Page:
By Racinguk.com staff
Having famously prevailed in the Gold Cup in June on a fast surface, conditions are likely to be much more testing on Saturday, with more rain forecast on already soft ground.
That leaves Bell in a predicament, as the formbook suggests the gallant Big Orange is nowhere near the same operator when there is cut in the ground.
"It's a bit of a headache," the Newmarket handler said. "Given the forecast and the ground is already soft, I'd say the ground is likely to be nearly heavy. I'd suggest we'll probably be having a team meeting on the course in the morning.
"That way we'll get to see how much more rain has fallen and how soft the ground actually is."
Big Orange is a general 10-1 chance and should he take his chance, he will clash again with the Aidan O'Brien-trained Order Of St George, who finished just a short head adrift after a titanic finish up the Ascot straight in the Gold Cup at the Royal meeting.
Order Of St George is a best-priced 10-11 with a number of firms to reverse that form and improve upon his fourth-place finish in this race in 2016, having since won the Irish St Leger and finished fourth in the Prix de l'Arc de Triomphe.
"He ran very well in it last year when the line came a bit too soon," said O'Brien.
"There's been an extra week between the Arc and Champions Day this time, and that would not be a disadvantage.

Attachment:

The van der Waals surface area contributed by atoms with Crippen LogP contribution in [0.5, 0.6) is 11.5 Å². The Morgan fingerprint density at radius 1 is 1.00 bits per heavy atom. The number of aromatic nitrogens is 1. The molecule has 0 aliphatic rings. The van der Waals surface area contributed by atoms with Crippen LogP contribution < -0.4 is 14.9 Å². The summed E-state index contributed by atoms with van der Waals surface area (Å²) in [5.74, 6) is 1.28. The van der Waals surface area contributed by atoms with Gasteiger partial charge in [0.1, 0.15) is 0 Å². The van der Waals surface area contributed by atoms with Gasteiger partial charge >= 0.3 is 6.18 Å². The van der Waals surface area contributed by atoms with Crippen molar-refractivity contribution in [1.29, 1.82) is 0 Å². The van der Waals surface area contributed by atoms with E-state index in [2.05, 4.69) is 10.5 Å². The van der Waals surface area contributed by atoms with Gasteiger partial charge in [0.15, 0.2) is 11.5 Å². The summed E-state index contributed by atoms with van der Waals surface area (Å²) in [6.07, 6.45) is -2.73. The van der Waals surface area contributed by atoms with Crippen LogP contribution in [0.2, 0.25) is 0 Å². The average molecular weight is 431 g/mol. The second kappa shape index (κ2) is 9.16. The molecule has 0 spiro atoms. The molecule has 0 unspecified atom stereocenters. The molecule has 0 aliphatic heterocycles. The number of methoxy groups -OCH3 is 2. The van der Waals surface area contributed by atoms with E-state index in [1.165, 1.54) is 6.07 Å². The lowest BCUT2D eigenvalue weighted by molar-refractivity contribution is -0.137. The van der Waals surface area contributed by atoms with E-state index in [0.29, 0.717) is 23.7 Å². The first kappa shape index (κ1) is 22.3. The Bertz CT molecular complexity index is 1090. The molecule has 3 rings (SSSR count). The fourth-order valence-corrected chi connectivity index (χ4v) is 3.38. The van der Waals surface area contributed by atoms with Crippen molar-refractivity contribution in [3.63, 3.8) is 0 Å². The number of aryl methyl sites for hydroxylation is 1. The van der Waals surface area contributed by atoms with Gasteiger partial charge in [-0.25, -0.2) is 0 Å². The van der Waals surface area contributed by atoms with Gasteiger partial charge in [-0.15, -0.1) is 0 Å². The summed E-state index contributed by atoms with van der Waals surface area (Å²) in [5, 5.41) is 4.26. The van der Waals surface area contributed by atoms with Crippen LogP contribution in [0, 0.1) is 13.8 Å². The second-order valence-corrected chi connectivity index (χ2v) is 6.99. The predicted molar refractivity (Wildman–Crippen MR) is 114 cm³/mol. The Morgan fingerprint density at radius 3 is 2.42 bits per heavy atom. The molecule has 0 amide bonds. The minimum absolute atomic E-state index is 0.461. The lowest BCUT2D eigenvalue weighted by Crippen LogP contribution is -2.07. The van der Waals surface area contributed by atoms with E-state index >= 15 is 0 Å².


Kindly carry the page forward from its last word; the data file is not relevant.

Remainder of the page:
"We've been delighted with him all year and he looks to have very good chance.
"This will probably be his last run of the year and then we'll look at next year with him."
John Gosden took the unusual step of running a three-year-old in the Goodwood Cup, but it paid off when Stradivarius beat Big Orange with a hefty weight advantage.
That allowance has been reduced by 5lb this time, but he has subsequently finished third in the St Leger and Gosden is looking forward to stepping back up to two miles.
"He's been a revelation this year and his wins in the Queen's Vase at Royal Ascot and Goodwood Cup were fabulous," he said.
"He ran a blinder in the Leger. He got a little bit left on his own racing on the rail. The race happened a little bit more in the middle of the track.
"I love the way in the last half a furlong he is coming right back at them again in what was probably the best Leger run in a very long time.
"He is a grand horse and will be a lot of fun in the Cup races next year."
Another of the Classic generation to test himself against his elders is David Elsworth's Desert Skyline, winner of the Doncaster Cup.
"It's a little bit ambitious, but then again so was running him in the Goodwood Cup and Doncaster Cup," said Elsworth.
"He's run a series of good races this year, his Doncaster win coming after a fantastic effort at Goodwood Cup behind Big Orange and Stradivarius.
"We all know how good Big Orange is and Stradivarius showed his class in the St Leger.
"We will pull up stumps afterwards and next year come back and win the Goodwood Cup."
Sir Michael Stoute's Dartmouth was supplemented for the race, but needs to bounce back from a disappointing run behind Order Of St George in the Irish St Leger.
John Warren, racing manager for owner the Queen, said: "It seemed to be the obvious race for him when the Queen doesn't get many opportunities to see her horses race through the year, so we decided that it made sense to go for a race like this.
"We still have no idea why he didn't run well last time, but he came out of the race well and has been in very good form since, so he is taking his chance.
"He's a tough, hardy horse who we know stays well.
"He stays in training next year. He's so versatile and we will look at all options between a mile and a half to two miles, including internationally.
"It's nice to have a horse owned by the Queen where the trainer has options.
"He's been great fun and given the Queen a lot of pleasure. Hopefully he runs up to expectation."